A few months ago I looked down at the kitchen table and saw a face. A friendly face, with mismatched eyes and a lopsided smile. I took a photo and shared it with friends. One friend was especially excited. They had been seeing and photographing faces in random inanimate objects for years. I've had this table for years and never noticed the face until that day. Now that I've seen it, though, I can't unsee it. Now I see it every day and it makes me smile.
Apparently this phenomenon is called pareidolia, which is a particular kind of seeing things that aren’t actually there. It’s a type of apophenia, the broader category of making connections between unrelated things. This happens to be a skill that comes naturally to humans. Sometimes it manifests as jumping to conclusions before all the facts are in. Sometimes as a creative story, weaving together disparate strands of character and setting. Sometimes as seeing shapes in clusters of stars and calling them constellations.
On the whole, it’s playful and amusing. I enjoy imagining the personalities and opinions of the lifeless objects that comprise modern life. I think I always have. As far back as I can remember I have personified kitchen appliances and furniture. Stuffed animals and office supplies. Tools and vehicles. I think it fosters a certain additional level of respect for these things, and inspires me to take care of them.
The fun thing about seeing faces in random places is: the more I look for them, the more I see. Since I saw the first one a couple months ago, I now see them everywhere. It’s kind of like seeing a little humanity all over the place, which feels reassuring. There are many examples of inhumanity around the world these days and in the news lately. It’s nice to see little snippets of not-all-hope-being-lost, especially when I’m least expecting it.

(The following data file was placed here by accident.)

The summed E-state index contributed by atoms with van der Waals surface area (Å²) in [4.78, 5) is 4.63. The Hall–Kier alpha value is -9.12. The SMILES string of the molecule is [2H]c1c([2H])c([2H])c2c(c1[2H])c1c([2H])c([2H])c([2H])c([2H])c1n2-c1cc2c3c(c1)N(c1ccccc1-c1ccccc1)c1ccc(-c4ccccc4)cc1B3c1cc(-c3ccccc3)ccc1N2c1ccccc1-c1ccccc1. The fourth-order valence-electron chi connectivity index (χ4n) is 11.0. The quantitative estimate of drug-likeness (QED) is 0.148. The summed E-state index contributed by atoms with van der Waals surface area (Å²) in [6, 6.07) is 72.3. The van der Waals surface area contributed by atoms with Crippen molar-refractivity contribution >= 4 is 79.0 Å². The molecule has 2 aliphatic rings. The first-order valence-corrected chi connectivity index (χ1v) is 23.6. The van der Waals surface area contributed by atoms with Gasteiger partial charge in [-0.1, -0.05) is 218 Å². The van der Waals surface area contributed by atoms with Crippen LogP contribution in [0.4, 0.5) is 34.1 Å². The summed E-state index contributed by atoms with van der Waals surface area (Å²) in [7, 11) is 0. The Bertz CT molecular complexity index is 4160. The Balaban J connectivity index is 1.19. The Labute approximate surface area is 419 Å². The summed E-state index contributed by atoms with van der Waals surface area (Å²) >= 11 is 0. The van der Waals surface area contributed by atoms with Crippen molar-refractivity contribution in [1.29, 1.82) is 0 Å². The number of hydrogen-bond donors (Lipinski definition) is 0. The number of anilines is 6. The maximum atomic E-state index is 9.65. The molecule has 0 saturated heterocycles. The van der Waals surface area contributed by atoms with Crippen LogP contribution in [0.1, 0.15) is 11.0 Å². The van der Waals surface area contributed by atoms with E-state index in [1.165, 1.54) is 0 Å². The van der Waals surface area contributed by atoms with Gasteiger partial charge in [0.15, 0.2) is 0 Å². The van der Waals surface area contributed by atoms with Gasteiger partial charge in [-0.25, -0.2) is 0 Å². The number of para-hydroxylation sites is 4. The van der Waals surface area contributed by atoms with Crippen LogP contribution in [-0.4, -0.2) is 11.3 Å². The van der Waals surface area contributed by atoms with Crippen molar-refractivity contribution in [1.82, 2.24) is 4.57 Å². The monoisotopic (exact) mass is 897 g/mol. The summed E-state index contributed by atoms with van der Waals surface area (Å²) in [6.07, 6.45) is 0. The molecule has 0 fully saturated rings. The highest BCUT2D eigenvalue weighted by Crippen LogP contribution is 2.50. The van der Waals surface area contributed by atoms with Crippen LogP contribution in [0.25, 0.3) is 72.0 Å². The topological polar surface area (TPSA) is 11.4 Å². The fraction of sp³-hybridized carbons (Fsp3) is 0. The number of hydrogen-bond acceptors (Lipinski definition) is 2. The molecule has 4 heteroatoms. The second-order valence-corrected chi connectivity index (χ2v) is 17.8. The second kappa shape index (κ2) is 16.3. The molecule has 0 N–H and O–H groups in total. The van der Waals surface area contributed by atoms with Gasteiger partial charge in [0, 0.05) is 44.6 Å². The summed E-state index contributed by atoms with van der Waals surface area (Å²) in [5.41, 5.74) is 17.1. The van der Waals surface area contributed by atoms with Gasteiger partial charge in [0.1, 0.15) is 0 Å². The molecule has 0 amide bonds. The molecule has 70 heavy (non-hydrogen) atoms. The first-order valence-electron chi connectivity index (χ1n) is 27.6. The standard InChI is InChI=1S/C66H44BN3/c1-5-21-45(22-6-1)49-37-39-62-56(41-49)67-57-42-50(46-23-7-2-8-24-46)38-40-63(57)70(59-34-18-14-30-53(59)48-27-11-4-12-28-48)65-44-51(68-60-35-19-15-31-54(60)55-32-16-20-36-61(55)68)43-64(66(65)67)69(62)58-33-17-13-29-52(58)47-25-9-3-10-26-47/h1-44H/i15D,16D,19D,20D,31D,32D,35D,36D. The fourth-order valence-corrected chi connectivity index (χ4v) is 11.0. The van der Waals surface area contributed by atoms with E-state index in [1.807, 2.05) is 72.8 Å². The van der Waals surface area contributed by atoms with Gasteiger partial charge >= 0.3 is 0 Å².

It also reminds me that I have been able to see the humanity of more and more people the more I practice looking for it. Reading books by and about people with much different experiences than I have expands my consideration into a broader application of “humanness”. Things like eating insects and living in caves might be labeled barbaric by parts of western culture, but are ordinary facets of life for someone else just as fully human as I am. Some of those things might even be the future for all of humanity.
Identifying patterns and connections is also a useful skill to cultivate for navigating life in general. As long as I’m pairing it with a healthy habit of honest inquiry - remembering my guesswork is only ever guesswork. Seeing connections between what I know about a person and their actions could lead to more complete understanding of their motivations and intentions. Then I can follow-up with questions to confirm or disconfirm my assumptions.
Finding connections (or potential connections) between seemingly unrelated events could lead to more nuanced forecasting and make for more thorough planning. It might even be what we need to save the world. We’re facing unprecedented everything nowadays, so relying only on the methods and techniques we already know is probably not enough. The recent reaction by many folks in the UK to something as simple as weather reports is a clear example of something we've been doing for a long time plainly failing to work in the way we are used to. We need some genuine out-of-the-box thinking, and pareidolia is one example.
If it ultimately resolves into nothing of practical use, it will at least be an enjoyable exercise of my creativity muscle. And I will have put just a little more playfulness and joy out into the world. That alone seems worth continuing to look for faces in places. And well worth sharing what I discover. You never know, one person’s toast might be inspiration the next person has been waiting their whole life to see.
Information and Inspiration
Jaydra is a human in-process, working to make the world a better place. Sharing thoughts, feelings, and observations about the human experience.